Sydney Morning Herald
This week we have heard about an increasing international trend to prosecute religious issues in the courts.
In Britain cases are being brought under laws such as the Religious Hatred Act, which makes it a crime to "stir up" "religious hatred". British police have even warned that insulting Scientology would be treated as a crime.
Such legislation may soon be heading to a statute book near you.
The Australian Human Rights Commission is finalising a report almost certain to recommend legislation on religion - on freedom of religion or religious vilification - that would mean similar prosecutions being launched under national law.
Why do we need this? The last time Australians were asked whether they wanted freedom of religion embodied in the constitution was in 1988. Showing a robust common sense, they voted a resounding "no". It lost in every state and territory, with up to 74 per cent against.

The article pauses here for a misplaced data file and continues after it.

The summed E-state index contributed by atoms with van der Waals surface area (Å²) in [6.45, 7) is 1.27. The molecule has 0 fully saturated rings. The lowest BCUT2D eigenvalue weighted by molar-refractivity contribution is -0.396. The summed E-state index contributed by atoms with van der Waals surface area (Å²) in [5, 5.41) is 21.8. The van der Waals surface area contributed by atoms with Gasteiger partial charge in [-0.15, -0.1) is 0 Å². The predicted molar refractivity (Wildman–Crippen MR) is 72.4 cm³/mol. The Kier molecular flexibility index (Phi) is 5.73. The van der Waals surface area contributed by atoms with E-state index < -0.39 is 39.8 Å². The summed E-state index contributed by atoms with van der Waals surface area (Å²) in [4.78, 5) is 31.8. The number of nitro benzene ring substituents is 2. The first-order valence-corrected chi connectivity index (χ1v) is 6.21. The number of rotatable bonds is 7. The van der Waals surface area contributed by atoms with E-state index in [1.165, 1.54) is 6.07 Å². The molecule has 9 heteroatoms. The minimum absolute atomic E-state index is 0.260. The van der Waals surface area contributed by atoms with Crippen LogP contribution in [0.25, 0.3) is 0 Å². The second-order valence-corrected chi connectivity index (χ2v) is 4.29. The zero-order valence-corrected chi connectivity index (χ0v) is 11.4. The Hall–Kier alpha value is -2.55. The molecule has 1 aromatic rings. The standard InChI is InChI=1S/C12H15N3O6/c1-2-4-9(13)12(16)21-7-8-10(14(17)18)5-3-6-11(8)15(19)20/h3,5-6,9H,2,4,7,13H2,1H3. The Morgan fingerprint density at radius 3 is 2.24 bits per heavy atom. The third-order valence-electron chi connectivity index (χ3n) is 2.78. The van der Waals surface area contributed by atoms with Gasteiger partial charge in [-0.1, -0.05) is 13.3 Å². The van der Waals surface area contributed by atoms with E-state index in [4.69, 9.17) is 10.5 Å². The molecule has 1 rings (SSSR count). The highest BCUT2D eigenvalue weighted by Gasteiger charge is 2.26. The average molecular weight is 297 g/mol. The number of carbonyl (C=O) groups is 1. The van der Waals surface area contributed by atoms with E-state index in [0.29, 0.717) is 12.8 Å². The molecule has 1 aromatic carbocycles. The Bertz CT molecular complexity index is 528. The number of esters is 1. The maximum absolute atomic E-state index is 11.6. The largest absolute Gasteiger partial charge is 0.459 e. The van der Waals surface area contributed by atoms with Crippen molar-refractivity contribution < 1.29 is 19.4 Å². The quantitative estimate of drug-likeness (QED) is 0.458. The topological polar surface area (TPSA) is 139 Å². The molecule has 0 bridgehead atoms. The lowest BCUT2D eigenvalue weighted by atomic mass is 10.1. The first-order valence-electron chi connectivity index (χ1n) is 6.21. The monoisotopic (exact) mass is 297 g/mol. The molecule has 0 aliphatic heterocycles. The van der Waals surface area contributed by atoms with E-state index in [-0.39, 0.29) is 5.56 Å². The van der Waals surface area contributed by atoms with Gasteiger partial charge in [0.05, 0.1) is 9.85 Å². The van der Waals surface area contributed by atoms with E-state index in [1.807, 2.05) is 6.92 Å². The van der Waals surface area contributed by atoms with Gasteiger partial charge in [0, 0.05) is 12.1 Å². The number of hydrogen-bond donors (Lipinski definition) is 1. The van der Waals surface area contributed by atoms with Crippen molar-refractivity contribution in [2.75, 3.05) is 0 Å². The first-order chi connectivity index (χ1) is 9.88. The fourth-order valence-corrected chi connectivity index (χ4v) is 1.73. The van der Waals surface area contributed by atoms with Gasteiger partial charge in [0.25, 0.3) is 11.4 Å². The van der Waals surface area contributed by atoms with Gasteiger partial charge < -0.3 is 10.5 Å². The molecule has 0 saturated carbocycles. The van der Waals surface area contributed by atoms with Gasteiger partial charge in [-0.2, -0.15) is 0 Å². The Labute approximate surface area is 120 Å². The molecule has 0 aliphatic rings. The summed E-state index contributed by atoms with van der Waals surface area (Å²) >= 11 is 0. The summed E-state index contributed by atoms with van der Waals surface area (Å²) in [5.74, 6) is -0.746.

Citizens knew in their bones that Australia was one of the freest countries in the world and that we wouldn't make ourselves freer by inventing new offences
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It is important to remember that freedom FROM religion is just as important as freedom OF religion, though it often gets ignored.
I like how the article ends:
I stick with Jefferson, who said, "it does me no injury for my neighbour to say there are 20 gods or no god. It neither picks my pocket nor breaks my leg." After all, "Truth is great and will prevail if left to itself"